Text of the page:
Where can I go next? – What do you want your visitor to do next? You have got to tell them. Yes, you will have to be blatantly obvious and grab their hands (digitally of course) and lead them to the next step of the process.

If you want comments on your blog say…”to leave me comments, scroll down to the bottom of the page and let me know what you think…”.  Or to visit us, print out the Google map to our store and come see us next Saturday for our sale…:

Why be so obvious? Because people are tired, stressed out, in a hurry and distracted.

They want to do something (oh, yeah, what was it?….gosh…can’t remember) but before they can remember, they get emails, phone calls, kids, spouses, co-workers and bosses (drat!) interrupting their surfing experiences.

Your job is make sure your site helps them when they have those little “brain-fark” moments.

Where’s the “Home Page”? – E.T. isn’t the only one who wants to go HOME. Nothing ticks off people (me) as not being able to find the home link, quickly and easily.

And please, call your home page, “Home”. Do not name it the “index”, “front page” (I know…I did this once…until someone emailed me and wanted to know where the “back” page was), the “Menu” or a cute little image of a “front door”.

Call it what it is…the “Home Page” or “Home”. Make sure it is always in the same place and that it is obvious…no fancy web design tricks like drop-down menus or mouse-overs, or clickable pictures. Use just a plain BIG button or link that says HOME and that takes you the main index page of the site or blog.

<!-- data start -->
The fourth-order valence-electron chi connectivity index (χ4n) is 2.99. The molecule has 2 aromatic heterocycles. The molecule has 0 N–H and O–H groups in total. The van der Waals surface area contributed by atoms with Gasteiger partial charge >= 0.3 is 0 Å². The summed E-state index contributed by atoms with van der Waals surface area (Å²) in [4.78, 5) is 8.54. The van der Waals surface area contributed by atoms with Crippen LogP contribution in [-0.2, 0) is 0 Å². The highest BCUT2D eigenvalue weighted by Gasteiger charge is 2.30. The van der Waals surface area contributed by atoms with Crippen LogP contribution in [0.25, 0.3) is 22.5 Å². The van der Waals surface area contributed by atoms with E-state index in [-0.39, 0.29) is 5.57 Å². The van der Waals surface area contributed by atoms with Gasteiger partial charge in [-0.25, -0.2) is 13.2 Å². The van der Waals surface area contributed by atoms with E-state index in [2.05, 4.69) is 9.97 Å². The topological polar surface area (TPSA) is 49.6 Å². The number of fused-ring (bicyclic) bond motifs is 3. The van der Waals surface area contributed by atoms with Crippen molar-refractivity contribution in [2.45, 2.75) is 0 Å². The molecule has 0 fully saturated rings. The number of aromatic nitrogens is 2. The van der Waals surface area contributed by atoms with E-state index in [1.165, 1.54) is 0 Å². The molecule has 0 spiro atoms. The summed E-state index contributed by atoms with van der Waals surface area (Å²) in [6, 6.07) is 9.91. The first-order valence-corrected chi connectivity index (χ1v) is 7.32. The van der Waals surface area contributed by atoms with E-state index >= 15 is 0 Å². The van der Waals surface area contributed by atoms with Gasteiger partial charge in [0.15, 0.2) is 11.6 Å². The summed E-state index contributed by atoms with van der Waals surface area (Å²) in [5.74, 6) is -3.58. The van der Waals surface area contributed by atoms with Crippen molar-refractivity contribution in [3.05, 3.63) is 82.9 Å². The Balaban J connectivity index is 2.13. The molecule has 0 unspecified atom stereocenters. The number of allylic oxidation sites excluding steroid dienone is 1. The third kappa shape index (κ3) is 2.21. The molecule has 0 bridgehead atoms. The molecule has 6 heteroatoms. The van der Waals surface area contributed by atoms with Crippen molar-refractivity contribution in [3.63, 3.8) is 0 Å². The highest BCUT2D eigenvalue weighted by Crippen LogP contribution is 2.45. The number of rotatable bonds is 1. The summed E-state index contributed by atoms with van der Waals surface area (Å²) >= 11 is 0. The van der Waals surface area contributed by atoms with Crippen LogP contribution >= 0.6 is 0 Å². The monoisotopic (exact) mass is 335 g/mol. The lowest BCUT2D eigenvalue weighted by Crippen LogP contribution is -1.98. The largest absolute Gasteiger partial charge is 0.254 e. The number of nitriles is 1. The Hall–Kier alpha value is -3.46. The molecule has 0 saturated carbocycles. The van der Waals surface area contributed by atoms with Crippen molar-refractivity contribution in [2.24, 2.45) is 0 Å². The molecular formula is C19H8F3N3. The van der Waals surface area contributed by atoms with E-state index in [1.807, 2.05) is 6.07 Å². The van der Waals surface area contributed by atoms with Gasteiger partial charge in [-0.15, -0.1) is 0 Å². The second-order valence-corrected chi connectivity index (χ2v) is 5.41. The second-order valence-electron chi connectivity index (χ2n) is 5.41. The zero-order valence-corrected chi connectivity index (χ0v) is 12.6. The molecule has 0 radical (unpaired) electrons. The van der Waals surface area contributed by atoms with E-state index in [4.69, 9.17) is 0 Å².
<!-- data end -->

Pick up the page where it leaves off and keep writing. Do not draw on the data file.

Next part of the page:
Don’t make people roam around like Moses searching for the “Promised Land”.

Install a good WordPress theme that is especially designed for your type of business.

Link Building Tactics – The “Bad Old Way”

IMPORTANT NOTE: Below is an actual sales page, complete with my old style link building course based on what was “hot, hot, hot” just 5 short years ago.

It’s free for the taking…but remember I don’t recommend the article spinning, etc. but if you want check out, go for it.

link building tactics
Is link building really like being a cheerleader?


For Professional Web Publishers and Bloggers who would love to generate even more traffic – but can’t figure out how to make it happen…

…Then the training course described below might be right for you.

Hi, my name is Chancer Reese and I’m a former webmaster to a top-ranking web publisher and affiliate marketer.  Let me tell a little bit of my story.

Read moreLink Building Tactics – The “Bad Old Way”

Blogging for Business – Are You Making These 5 Deadly Mistakes on Your Blog?

Blogging for Business – How to Avoid these Common Mistakes


Blogging for business or content marketing is not difficult.

I have had an online presence  in some way since early 1999, when a friend and I were scheduled to graduate from tech school and wanted to take the Internet world by storm; me with my desktop support skills and Mary with her computer programming.

Read moreBlogging for Business – Are You Making These 5 Deadly Mistakes on Your Blog?